Challenged in Excited Reverie: Sid, Ned and Dan – “Marksman” connections

Posted by on Oct 26, 2017 in Tributes | 0 comments

This essay by Felicity Moore pairs nicely with Simon Pierse’s Another look at Nolan in examining and paying tribute to Nolan’s art-making and universality – this piece examining the pivotal role of First Class Marksman, the other seeking an emotional source and intensity. Both take a wry look at the awry in Nolan. Here, Felicity St John Moore draws together her studies on the role of Danila Vassilieff in Nolan’s first series Kelly paintings in light of some new research regarding First Class Marksman and its Janus-faced Ned Kelly.




Challenged in Excited Reverie: Sid, Ned and Dan



“First Class Marksman”, Sidney Nolan, December 1946, AGNSW collection.


First Class Marksman is an exceptional painting in the Ned Kelly series for two reasons. The first is that it was not executed at Heide (and thus not in collaboration with Sunday Reed) but at the older artist Danila Vassilieff’s house Stonygrad that Danila had built into and out of the rocky hillside at Warrandyte.


Stonygrad, c. 1946. Photograph: Edward Cranstone


There Marksman would have been created in Vassilieff’s stone-floored bedroom studio, whose log-lined roof was held up by a single tree pole.


Vassilieff at the piano in the Stonygrad bedroom studio c. 1942. Photograph: Clive Nield


Over the hearth was a fresco of Danila and his mistress (her husband interned) that he boasted ‘would last forever like the Sistine Chapel’.


Original living room at Stonygrad with fresco above fireplace of Vassilieff, Lotte Schumacher and her children. Photograph: Edward Cranstone


This earthy space was lit by candles, a hanging kerosene lantern and half-moon windows at ground level.


Vassilieff painting at Stonygrad beneath the half-moon window. Photograph: Edward Cranstone


Nolan told me that Vassilieff was the most spontaneous person he had ever met. By way of contrast, Nolan’s own sojourn at Stonygrad which he told me he had offered to caretake in the later months of 1946, was carefully plotted and planned.


The second reason is that the title does not relate to a particular incident in the Kelly legend. The title is instead ironic as the ‘haptic’ finger-painted digits on the trigger suggest. Nolan provided this ambiguous title, First Class Marksman in 1948 (after he had left Heide for good) to meet John Reed ‘s request for the same for the first exhibition of the Ned Kelly series. But Nolan’s chosen title doubled as a reference to Vassilieff the man, the precision of whose hand and eye was legendary.1


With a gap between ‘marks’ and ‘man’, it referred also, and especially, to Vassilieff the teacher whose individual marking system as the art teacher at Koornong Progressive School was embedded in his personal myth. This system consisted of improving the children’s marks each term regardless (sometimes to 120 % or more) in order to boost their confidence .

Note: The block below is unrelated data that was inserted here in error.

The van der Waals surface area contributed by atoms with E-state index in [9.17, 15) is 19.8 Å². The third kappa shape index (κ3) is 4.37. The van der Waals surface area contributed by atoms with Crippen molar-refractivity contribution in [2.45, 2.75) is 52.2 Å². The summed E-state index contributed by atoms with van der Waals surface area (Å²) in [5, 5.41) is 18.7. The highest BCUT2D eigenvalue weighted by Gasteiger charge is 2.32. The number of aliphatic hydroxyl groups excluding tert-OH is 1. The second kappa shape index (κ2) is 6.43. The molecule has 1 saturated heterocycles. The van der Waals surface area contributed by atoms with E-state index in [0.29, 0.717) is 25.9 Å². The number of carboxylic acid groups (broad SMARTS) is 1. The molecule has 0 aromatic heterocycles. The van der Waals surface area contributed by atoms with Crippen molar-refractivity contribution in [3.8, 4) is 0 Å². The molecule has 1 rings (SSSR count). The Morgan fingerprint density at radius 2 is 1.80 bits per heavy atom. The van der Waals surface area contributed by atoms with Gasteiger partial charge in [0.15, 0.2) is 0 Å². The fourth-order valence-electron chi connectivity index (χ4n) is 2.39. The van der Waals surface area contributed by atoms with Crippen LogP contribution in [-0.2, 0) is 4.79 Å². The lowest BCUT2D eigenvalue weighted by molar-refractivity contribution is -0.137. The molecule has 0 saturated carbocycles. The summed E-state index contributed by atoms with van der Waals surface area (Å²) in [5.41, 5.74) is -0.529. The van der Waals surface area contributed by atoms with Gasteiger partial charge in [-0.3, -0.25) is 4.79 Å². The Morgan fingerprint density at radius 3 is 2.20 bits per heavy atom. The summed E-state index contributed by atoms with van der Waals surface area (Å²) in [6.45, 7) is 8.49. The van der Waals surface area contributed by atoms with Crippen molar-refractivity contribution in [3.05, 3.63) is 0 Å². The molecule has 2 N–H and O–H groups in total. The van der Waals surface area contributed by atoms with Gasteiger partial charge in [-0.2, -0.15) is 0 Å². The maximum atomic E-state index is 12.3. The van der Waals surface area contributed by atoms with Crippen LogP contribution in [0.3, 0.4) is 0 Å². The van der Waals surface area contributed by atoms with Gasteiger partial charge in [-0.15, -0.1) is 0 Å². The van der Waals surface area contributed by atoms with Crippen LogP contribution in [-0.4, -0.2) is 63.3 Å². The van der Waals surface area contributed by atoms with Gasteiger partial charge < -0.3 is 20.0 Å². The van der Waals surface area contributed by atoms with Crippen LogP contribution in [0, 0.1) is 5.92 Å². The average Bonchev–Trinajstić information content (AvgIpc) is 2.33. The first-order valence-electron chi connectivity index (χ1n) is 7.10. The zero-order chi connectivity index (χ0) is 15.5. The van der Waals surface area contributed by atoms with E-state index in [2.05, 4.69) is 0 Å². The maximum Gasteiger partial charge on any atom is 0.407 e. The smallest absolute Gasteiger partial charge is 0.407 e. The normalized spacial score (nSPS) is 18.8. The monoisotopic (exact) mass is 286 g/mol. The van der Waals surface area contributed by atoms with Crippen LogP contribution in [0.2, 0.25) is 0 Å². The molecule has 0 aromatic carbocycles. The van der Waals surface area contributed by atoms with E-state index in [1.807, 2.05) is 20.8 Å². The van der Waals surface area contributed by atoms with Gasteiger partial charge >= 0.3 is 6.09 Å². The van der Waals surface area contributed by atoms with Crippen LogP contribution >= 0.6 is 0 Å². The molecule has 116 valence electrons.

This double or triple entendre title is the clue to decoding the broader meanings of First Class Marksman: and to the casting of Ned Kelly from a provincial legend to a European ‘anti-hero’ level. Stonygrad was the place where Nolan created his own personal myth, and the place where he forged his connection to the real. First Class Marksman embraces Danila’s belief in ‘creation not destruction’ and his knowledge that everything came from the same source in nature – the self. The memory of Vassilieff’s house infiltrated Sid’s personal myth and his future Kelly paintings all make some reference to this source.


Sidney Nolan, “Burning at Glenrowan” and “Siege at Glenrowan”, October-November 1946, collection NGA.


For example, the single tree pole that holds up Danila’s roof is the connecting image for the Glenrowan paintings; the suspended lantern that lights his studio unites Nolan’s three Kelly Interiors; and the half-moon windows that top the windows in The Trial echo those on ground level at Stonygrad.


In certain respects, First Class Marksman can be understood as Nolan’s answer to Vassilieff’s criticism of his imagery for its lack of depth because it was from the head not the gut. This would suggest that Nolan intended First Class Marksman to impress Danila on his return (he sent a note and came back earlier than expected), and hopefully as a handshake to the Slav soul, in line with the ‘Never to be sold’ inscription on the back and the cocked finger on the barrel .


My essay “Vassilieff to Nolan” in The Ballets Russes in Australia and Beyond, ed. Mark Carroll)2 explores connections between Nolan and Vassilieff resulting from Nolan’s caretaking of Stonygrad towards the end of 1946, and particularly the four panel screen Expulsion from Paradise created by Vassilieff in 1940. Commissioned by Warrandyte art lover Connie Smith, it was rejected by Connie’s husband because of its pointed innuendo. Returned to Vassilieff, it was kept in his studio at Stonygrad where Nolan would have seen it.


Danila Vassilieff, “The Expulsion from Paradise”, 1940, collection NGA


It took me years to discover that Vassilieff’s Expulsion from Paradise screen was actually a hybrid of the biblical story and the folk legend of Petrouchka, the latter related to the Ballets Russes scene cloth, by Alexandre Benois, for the Moor’s Room.


Alexander Benoit, Set design for the Moor’s Room, “Petrushka” Scene 3, c. 1920s, collection NGA